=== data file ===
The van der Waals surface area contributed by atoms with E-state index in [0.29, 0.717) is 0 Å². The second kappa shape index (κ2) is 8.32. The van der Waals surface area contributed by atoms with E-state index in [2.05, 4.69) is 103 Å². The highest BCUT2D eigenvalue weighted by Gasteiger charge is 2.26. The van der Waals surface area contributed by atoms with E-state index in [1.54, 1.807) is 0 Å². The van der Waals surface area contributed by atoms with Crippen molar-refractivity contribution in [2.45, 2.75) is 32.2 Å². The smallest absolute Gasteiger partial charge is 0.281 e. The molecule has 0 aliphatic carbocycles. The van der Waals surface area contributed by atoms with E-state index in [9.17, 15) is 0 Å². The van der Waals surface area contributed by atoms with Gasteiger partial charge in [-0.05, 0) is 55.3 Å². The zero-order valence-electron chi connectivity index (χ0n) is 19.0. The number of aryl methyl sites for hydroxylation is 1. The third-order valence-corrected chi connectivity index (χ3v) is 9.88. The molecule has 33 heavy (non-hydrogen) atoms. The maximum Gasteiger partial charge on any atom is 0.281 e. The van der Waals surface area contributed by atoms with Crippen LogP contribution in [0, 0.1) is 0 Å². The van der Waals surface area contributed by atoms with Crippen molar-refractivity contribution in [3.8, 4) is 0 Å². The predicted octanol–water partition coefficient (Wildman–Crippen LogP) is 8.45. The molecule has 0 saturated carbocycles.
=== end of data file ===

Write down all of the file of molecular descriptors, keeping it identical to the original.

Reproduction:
The van der Waals surface area contributed by atoms with E-state index in [0.29, 0.717) is 0 Å². The second kappa shape index (κ2) is 8.32. The van der Waals surface area contributed by atoms with E-state index in [2.05, 4.69) is 103 Å². The highest BCUT2D eigenvalue weighted by Gasteiger charge is 2.26. The van der Waals surface area contributed by atoms with E-state index in [1.54, 1.807) is 0 Å². The van der Waals surface area contributed by atoms with Crippen molar-refractivity contribution in [2.45, 2.75) is 32.2 Å². The smallest absolute Gasteiger partial charge is 0.281 e. The molecule has 0 aliphatic carbocycles. The van der Waals surface area contributed by atoms with E-state index in [9.17, 15) is 0 Å². The van der Waals surface area contributed by atoms with Gasteiger partial charge in [-0.05, 0) is 55.3 Å². The zero-order valence-electron chi connectivity index (χ0n) is 19.0. The number of aryl methyl sites for hydroxylation is 1. The third-order valence-corrected chi connectivity index (χ3v) is 9.88. The molecule has 33 heavy (non-hydrogen) atoms. The maximum Gasteiger partial charge on any atom is 0.281 e. The van der Waals surface area contributed by atoms with Crippen LogP contribution in [0, 0.1) is 0 Å². The van der Waals surface area contributed by atoms with Crippen molar-refractivity contribution in [3.8, 4) is 0 Å². The predicted octanol–water partition coefficient (Wildman–Crippen LogP) is 8.45. The molecule has 0 saturated carbocycles.